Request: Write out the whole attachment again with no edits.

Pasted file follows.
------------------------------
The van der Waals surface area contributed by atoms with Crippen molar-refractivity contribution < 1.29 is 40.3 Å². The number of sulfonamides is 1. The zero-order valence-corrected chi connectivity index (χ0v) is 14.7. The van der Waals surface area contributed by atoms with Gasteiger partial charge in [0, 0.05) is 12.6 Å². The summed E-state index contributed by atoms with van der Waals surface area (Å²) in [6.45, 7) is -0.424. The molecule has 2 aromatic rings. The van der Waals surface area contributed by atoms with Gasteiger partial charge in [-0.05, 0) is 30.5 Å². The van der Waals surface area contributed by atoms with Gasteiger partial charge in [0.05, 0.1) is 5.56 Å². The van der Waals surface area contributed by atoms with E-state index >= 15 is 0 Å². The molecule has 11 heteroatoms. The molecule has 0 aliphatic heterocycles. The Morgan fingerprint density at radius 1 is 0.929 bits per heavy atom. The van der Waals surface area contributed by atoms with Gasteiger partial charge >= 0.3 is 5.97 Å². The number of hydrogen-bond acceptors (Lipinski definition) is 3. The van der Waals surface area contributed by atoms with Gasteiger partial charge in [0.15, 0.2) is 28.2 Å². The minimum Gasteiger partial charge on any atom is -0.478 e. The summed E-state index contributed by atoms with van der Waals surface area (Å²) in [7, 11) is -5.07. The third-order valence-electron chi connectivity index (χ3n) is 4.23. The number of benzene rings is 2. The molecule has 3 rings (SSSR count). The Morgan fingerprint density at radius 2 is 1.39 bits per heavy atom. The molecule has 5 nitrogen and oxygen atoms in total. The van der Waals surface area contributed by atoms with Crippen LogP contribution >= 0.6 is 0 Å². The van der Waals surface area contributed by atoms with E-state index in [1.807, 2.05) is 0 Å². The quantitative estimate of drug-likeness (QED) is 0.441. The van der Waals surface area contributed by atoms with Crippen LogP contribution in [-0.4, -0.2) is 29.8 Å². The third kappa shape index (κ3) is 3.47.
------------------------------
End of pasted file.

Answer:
The van der Waals surface area contributed by atoms with Crippen molar-refractivity contribution < 1.29 is 40.3 Å². The number of sulfonamides is 1. The zero-order valence-corrected chi connectivity index (χ0v) is 14.7. The van der Waals surface area contributed by atoms with Gasteiger partial charge in [0, 0.05) is 12.6 Å². The summed E-state index contributed by atoms with van der Waals surface area (Å²) in [6.45, 7) is -0.424. The molecule has 2 aromatic rings. The van der Waals surface area contributed by atoms with Gasteiger partial charge in [-0.05, 0) is 30.5 Å². The van der Waals surface area contributed by atoms with Gasteiger partial charge in [0.05, 0.1) is 5.56 Å². The van der Waals surface area contributed by atoms with E-state index >= 15 is 0 Å². The molecule has 11 heteroatoms. The molecule has 0 aliphatic heterocycles. The Morgan fingerprint density at radius 1 is 0.929 bits per heavy atom. The van der Waals surface area contributed by atoms with Gasteiger partial charge >= 0.3 is 5.97 Å². The number of hydrogen-bond acceptors (Lipinski definition) is 3. The van der Waals surface area contributed by atoms with Gasteiger partial charge in [0.15, 0.2) is 28.2 Å². The minimum Gasteiger partial charge on any atom is -0.478 e. The summed E-state index contributed by atoms with van der Waals surface area (Å²) in [7, 11) is -5.07. The third-order valence-electron chi connectivity index (χ3n) is 4.23. The number of benzene rings is 2. The molecule has 3 rings (SSSR count). The Morgan fingerprint density at radius 2 is 1.39 bits per heavy atom. The molecule has 5 nitrogen and oxygen atoms in total. The van der Waals surface area contributed by atoms with Crippen LogP contribution >= 0.6 is 0 Å². The van der Waals surface area contributed by atoms with E-state index in [1.807, 2.05) is 0 Å². The quantitative estimate of drug-likeness (QED) is 0.441. The van der Waals surface area contributed by atoms with Crippen LogP contribution in [-0.4, -0.2) is 29.8 Å². The third kappa shape index (κ3) is 3.47.